Do you see that this is where life begins? Before we can live, we must die.
In between Good Friday and Resurrection Sunday lies Holy Saturday. It is a day largely ignored by many churches. Do not ignore it this year. Today, in this Good Friday service, when we share in the Lord’s Supper, think not only of the death of Jesus. Think also of your own death—that is, put to death those sins in your life that are keeping you from having a victorious life.
Think not only of one or two sins that you want to die, but every part of your life. There is no aspect of your life that has not been influenced in some way by sin. Allow God to touch every facet of your life and put it to death.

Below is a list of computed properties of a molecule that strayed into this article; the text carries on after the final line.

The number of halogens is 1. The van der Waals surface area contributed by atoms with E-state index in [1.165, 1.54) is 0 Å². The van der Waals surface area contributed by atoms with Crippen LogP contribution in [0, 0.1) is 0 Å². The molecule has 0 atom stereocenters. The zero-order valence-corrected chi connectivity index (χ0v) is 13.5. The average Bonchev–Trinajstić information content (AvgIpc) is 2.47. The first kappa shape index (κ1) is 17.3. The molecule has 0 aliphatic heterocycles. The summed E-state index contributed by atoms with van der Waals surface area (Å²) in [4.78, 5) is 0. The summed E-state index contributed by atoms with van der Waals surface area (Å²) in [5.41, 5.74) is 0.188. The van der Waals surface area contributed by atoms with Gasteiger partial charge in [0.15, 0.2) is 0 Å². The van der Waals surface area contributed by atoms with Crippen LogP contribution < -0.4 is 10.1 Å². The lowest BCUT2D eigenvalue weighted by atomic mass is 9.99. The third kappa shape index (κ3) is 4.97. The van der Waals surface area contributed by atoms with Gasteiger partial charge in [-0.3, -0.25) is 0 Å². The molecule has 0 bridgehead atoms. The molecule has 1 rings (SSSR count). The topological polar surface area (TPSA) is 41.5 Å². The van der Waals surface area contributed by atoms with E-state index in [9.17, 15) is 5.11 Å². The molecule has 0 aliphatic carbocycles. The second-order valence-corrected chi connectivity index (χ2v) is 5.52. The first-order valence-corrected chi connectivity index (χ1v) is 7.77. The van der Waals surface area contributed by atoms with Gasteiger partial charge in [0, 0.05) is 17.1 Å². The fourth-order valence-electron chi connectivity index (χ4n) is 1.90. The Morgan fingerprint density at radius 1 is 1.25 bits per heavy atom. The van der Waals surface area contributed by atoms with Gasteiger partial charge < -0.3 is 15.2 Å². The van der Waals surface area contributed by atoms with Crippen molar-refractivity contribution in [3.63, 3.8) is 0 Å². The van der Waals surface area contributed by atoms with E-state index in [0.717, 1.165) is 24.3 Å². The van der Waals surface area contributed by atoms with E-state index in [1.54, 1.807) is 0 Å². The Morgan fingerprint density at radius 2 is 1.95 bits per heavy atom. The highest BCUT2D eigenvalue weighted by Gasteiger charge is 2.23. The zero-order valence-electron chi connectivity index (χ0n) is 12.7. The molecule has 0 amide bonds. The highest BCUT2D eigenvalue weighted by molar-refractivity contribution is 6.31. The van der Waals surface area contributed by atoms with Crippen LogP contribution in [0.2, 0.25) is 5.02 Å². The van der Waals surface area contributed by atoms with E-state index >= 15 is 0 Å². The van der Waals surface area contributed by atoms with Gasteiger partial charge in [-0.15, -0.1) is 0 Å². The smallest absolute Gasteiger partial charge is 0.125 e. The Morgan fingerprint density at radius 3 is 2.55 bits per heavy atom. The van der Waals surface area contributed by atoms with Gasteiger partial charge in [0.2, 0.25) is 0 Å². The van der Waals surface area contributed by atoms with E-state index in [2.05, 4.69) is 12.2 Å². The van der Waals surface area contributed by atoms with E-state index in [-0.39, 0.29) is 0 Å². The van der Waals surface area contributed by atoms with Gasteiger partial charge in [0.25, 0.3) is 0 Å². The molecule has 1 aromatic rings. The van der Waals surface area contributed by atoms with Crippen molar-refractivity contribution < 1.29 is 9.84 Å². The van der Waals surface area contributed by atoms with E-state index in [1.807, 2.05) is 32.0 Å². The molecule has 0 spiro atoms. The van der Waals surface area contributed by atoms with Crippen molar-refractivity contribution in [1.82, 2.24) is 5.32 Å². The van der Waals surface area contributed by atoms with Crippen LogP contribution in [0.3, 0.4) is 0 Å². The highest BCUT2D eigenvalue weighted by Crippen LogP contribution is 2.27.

Then tomorrow, on Holy Saturday, contemplate the death of these things. Allow those things that you have put to death today, to stay dead. Keep them in the grave.
If you do so, on the following day, Resurrection Sunday, the new life that you will be celebrating will not only be that of Christ risen from the grave, but you also will be walking in newness of life. You will have been brought out of death and into a new and victorious life!
God made Him who knew no sin to be sin on our behalf (2 Corinthians 5:21).